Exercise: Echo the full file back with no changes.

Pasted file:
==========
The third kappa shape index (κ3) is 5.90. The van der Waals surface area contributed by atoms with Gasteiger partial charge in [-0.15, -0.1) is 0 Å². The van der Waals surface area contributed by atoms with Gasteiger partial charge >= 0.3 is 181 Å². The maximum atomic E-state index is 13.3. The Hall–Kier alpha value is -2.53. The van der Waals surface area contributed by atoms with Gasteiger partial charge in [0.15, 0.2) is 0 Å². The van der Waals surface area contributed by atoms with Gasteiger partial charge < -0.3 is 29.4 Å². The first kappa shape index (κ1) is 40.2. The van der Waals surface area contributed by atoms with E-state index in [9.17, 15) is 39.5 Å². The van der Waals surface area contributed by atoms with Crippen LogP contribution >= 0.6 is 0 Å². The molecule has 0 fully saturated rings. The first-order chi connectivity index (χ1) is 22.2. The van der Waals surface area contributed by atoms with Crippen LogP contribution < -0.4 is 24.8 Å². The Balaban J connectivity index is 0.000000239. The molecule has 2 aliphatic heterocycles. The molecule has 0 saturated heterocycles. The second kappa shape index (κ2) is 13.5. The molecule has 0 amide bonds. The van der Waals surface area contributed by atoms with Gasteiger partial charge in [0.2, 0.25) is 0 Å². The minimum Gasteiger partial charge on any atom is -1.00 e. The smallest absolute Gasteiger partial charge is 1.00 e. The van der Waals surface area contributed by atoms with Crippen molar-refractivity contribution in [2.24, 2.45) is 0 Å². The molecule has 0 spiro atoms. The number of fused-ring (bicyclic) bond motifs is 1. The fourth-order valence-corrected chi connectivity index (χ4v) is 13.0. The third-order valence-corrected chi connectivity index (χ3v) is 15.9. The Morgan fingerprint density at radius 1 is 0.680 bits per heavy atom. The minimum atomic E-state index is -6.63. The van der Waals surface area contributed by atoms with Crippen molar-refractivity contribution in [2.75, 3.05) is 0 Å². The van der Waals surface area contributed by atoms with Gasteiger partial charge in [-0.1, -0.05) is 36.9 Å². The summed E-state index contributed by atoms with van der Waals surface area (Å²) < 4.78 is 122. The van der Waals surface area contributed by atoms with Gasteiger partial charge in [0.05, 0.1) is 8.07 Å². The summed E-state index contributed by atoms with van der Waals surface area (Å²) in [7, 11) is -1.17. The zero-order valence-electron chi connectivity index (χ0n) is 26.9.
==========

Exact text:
The third kappa shape index (κ3) is 5.90. The van der Waals surface area contributed by atoms with Gasteiger partial charge in [-0.15, -0.1) is 0 Å². The van der Waals surface area contributed by atoms with Gasteiger partial charge >= 0.3 is 181 Å². The maximum atomic E-state index is 13.3. The Hall–Kier alpha value is -2.53. The van der Waals surface area contributed by atoms with Gasteiger partial charge in [0.15, 0.2) is 0 Å². The van der Waals surface area contributed by atoms with Gasteiger partial charge < -0.3 is 29.4 Å². The first kappa shape index (κ1) is 40.2. The van der Waals surface area contributed by atoms with E-state index in [9.17, 15) is 39.5 Å². The van der Waals surface area contributed by atoms with Crippen LogP contribution >= 0.6 is 0 Å². The molecule has 0 fully saturated rings. The first-order chi connectivity index (χ1) is 22.2. The van der Waals surface area contributed by atoms with Crippen LogP contribution < -0.4 is 24.8 Å². The Balaban J connectivity index is 0.000000239. The molecule has 2 aliphatic heterocycles. The molecule has 0 saturated heterocycles. The second kappa shape index (κ2) is 13.5. The molecule has 0 amide bonds. The van der Waals surface area contributed by atoms with Gasteiger partial charge in [0.2, 0.25) is 0 Å². The minimum Gasteiger partial charge on any atom is -1.00 e. The smallest absolute Gasteiger partial charge is 1.00 e. The van der Waals surface area contributed by atoms with Crippen molar-refractivity contribution in [2.24, 2.45) is 0 Å². The molecule has 0 spiro atoms. The number of fused-ring (bicyclic) bond motifs is 1. The fourth-order valence-corrected chi connectivity index (χ4v) is 13.0. The third-order valence-corrected chi connectivity index (χ3v) is 15.9. The Morgan fingerprint density at radius 1 is 0.680 bits per heavy atom. The minimum atomic E-state index is -6.63. The van der Waals surface area contributed by atoms with Crippen molar-refractivity contribution in [2.75, 3.05) is 0 Å². The van der Waals surface area contributed by atoms with Gasteiger partial charge in [-0.1, -0.05) is 36.9 Å². The summed E-state index contributed by atoms with van der Waals surface area (Å²) < 4.78 is 122. The van der Waals surface area contributed by atoms with Gasteiger partial charge in [0.05, 0.1) is 8.07 Å². The summed E-state index contributed by atoms with van der Waals surface area (Å²) in [7, 11) is -1.17. The zero-order valence-electron chi connectivity index (χ0n) is 26.9.